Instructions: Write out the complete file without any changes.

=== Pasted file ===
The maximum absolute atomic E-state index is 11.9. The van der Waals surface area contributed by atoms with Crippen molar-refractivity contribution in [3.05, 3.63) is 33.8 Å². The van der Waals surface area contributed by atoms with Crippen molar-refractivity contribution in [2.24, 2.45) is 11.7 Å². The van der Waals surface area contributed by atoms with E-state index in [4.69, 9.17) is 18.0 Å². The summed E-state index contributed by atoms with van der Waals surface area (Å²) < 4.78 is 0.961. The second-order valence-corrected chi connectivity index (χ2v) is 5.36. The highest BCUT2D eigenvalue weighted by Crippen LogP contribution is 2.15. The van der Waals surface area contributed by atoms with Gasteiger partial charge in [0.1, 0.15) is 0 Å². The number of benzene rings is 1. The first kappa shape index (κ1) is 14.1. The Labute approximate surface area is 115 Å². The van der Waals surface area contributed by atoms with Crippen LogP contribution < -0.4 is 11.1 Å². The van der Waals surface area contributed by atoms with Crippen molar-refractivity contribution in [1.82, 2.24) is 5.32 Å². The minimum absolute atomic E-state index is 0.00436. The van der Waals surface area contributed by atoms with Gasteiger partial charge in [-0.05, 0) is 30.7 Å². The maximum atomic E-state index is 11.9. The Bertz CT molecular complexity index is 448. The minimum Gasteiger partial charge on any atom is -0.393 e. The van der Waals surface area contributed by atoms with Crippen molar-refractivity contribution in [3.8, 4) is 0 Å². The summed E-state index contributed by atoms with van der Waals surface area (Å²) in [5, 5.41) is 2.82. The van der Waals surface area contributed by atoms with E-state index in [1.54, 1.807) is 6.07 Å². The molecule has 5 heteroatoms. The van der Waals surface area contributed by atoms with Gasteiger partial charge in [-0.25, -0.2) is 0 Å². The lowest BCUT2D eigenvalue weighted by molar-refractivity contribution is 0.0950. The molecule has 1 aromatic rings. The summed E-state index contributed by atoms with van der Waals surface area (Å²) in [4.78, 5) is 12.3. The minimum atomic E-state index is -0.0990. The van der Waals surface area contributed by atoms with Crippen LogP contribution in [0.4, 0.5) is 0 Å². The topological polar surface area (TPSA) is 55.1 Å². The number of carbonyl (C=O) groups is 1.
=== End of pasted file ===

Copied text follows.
The maximum absolute atomic E-state index is 11.9. The van der Waals surface area contributed by atoms with Crippen molar-refractivity contribution in [3.05, 3.63) is 33.8 Å². The van der Waals surface area contributed by atoms with Crippen molar-refractivity contribution in [2.24, 2.45) is 11.7 Å². The van der Waals surface area contributed by atoms with E-state index in [4.69, 9.17) is 18.0 Å². The summed E-state index contributed by atoms with van der Waals surface area (Å²) < 4.78 is 0.961. The second-order valence-corrected chi connectivity index (χ2v) is 5.36. The highest BCUT2D eigenvalue weighted by Crippen LogP contribution is 2.15. The van der Waals surface area contributed by atoms with Gasteiger partial charge in [0.1, 0.15) is 0 Å². The number of benzene rings is 1. The first kappa shape index (κ1) is 14.1. The Labute approximate surface area is 115 Å². The van der Waals surface area contributed by atoms with Crippen LogP contribution < -0.4 is 11.1 Å². The van der Waals surface area contributed by atoms with Crippen molar-refractivity contribution in [1.82, 2.24) is 5.32 Å². The minimum absolute atomic E-state index is 0.00436. The van der Waals surface area contributed by atoms with Gasteiger partial charge in [-0.05, 0) is 30.7 Å². The maximum atomic E-state index is 11.9. The Bertz CT molecular complexity index is 448. The minimum Gasteiger partial charge on any atom is -0.393 e. The van der Waals surface area contributed by atoms with Crippen molar-refractivity contribution in [3.8, 4) is 0 Å². The summed E-state index contributed by atoms with van der Waals surface area (Å²) in [5, 5.41) is 2.82. The van der Waals surface area contributed by atoms with E-state index in [1.54, 1.807) is 6.07 Å². The molecule has 5 heteroatoms. The van der Waals surface area contributed by atoms with Gasteiger partial charge in [-0.25, -0.2) is 0 Å². The lowest BCUT2D eigenvalue weighted by molar-refractivity contribution is 0.0950. The molecule has 1 aromatic rings. The summed E-state index contributed by atoms with van der Waals surface area (Å²) in [4.78, 5) is 12.3. The minimum atomic E-state index is -0.0990. The van der Waals surface area contributed by atoms with Crippen LogP contribution in [0.4, 0.5) is 0 Å². The topological polar surface area (TPSA) is 55.1 Å². The number of carbonyl (C=O) groups is 1.